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Which one is better to use?

int xyz = 0;

OR

int xyz= default(int);

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4  
try to make code more clear and lesser complex. –  Amit Ranjan Jul 8 '10 at 6:18

8 Answers 8

up vote 36 down vote accepted
int xyz = 0;

Why make people think more than necessary? default is useful with generic code, but here it doesn't add anything. You should also think if you're initializing it in the right place, with a meaningful value. Sometimes you see, with stack variables, code like:

int xyz = 0;

if(someCondition)
{
  // ...
  xyz = 1;
  // ...
}
else
{
  // ...
  xyz = 2;
  // ...
}

In such cases, you should delay initialization until you have the real value. Do:

int xyz;

if(someCondition)
{
  // ...
  xyz = 1;
  // ...
}
else
{
  // ...
  xyz = 2;
  // ...
}

The compiler ensures you don't use an uninitialized stack variable. In some cases, you have to use meaningless values because the compiler can't know code will never execute (due to an exception, call to Exit, etc.). This is the exception (no pun intended) to the rule.

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2  
+1 for Why make people think more than necessary? –  Salil Jul 8 '10 at 6:16
2  
Thinking more than necessary: xyz = 0 means x = 0 or y = 0 or z = 0 (sometimes?) –  TNi Jul 8 '10 at 6:19
2  
I totally agree with Matthew. But for his (simple) local variable initialization example I would prefer "int x = someCondition ? 1 : 2;" because it is more compact and clearly shows that it is a single value assignment. Whenever possible local variables should be create directly before they are used. –  rotti2 Jul 8 '10 at 7:52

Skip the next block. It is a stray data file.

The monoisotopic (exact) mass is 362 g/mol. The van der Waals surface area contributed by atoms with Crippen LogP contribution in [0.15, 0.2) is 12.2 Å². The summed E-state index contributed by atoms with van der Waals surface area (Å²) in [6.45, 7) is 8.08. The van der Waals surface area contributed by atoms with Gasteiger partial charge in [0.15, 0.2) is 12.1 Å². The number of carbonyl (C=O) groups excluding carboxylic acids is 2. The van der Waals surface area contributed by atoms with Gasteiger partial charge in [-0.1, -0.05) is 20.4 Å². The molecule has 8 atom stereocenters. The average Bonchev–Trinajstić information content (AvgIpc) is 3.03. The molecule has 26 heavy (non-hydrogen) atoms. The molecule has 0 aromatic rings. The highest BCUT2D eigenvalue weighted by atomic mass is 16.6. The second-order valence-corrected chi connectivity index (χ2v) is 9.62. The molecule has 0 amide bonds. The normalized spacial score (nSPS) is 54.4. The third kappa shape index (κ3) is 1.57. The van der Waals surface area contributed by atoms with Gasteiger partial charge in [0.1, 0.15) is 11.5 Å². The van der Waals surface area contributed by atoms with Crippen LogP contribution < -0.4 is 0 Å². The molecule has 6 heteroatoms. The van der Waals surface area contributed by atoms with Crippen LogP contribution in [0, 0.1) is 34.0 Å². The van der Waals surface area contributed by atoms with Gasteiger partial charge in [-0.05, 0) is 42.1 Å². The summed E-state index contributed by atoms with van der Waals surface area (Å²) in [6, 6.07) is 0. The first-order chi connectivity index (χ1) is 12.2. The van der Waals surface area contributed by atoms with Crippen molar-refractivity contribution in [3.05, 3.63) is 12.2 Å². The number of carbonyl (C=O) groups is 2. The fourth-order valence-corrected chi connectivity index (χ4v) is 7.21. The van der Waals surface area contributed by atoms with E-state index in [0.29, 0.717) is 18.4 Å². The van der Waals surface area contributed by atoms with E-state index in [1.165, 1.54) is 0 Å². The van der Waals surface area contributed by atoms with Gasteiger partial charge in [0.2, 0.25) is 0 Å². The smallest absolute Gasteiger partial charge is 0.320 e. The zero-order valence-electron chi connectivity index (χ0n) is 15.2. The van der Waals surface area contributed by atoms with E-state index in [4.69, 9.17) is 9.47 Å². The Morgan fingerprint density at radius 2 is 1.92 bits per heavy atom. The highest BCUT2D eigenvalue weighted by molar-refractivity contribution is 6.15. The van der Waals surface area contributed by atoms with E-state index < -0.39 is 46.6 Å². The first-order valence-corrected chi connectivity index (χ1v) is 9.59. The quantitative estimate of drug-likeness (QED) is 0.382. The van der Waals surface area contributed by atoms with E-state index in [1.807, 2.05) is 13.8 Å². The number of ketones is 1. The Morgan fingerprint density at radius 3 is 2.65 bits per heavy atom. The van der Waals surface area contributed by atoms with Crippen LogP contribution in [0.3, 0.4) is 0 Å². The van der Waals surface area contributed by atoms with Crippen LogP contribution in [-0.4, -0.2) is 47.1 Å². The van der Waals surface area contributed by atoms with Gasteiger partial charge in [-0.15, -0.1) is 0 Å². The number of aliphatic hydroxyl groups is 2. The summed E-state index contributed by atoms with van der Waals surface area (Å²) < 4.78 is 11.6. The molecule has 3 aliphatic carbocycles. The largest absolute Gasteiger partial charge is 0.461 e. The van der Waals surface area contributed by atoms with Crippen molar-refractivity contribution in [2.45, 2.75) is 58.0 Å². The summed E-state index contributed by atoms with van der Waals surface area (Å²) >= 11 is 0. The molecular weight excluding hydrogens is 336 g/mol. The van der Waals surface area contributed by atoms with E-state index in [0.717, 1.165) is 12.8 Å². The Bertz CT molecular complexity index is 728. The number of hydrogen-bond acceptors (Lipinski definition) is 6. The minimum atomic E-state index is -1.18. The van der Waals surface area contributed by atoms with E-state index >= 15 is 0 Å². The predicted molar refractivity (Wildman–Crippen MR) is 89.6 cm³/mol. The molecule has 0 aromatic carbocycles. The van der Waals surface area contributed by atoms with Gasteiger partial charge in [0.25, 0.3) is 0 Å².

@rotti, if that were the only code I would probably do the same. I've clarified that I was thinking of larger examples. –  Matthew Flaschen Jul 8 '10 at 8:59

It depends what you want to achieve.

I would prefer

int xyz = 0;

as I believe it is more readable and not confusing.

default keyword is mostly suitable for Generics.

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The purpose of the default operator is to provide you with the default value for a type, but it was added primarily to allow generics to have a valid value for values declared to be of its generic type arguments.

I don't have hard evidence but I suspect the compiler will emit the same code for both in your specific case.

However, here there is a legitimate use of default:

public T Aggregate<T>(IEnumerable<T> collection, Func<T, T, T> aggregation)
{
    T result = default(T);

    foreach (T element in collection)
        result = aggregation(result, element);

    return result;
}

Without default, the above code would need some hacks in order to compile and function properly.

So use the first, set it to 0.

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no performance difference between your codes. to see clearly use int xyz = 0;

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2  
Performance is not the only essential indicator. –  Incognito Jul 8 '10 at 7:15

Given that the emitted CIL is identical (you get

  IL_0001:  ldc.i4.0
  IL_0002:  stloc.0

in both cases), the rule is to choose the one you feel better communicates the intent of the code. Normally, questions of feeling are subjective and hard-to-decide; in this case, however, were I the code reviewer, I would have to be presented with an extremely compelling reason to accept what looks at first sight to be an entirely superfluous use of default().

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int xyz = default(int); I like this way when working with Generics bcoz it give you flexibility to get default of whatever type you are working with.

int xyz=0; On the other hand this is easy and fast and obviously won't work in generic cases.

Both have their pros and cons..

Regards,

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int xyz = 0 is moreclear, defaut is generally used with generics

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the best is

int xyz;

because you can't access to uninitialized variable.

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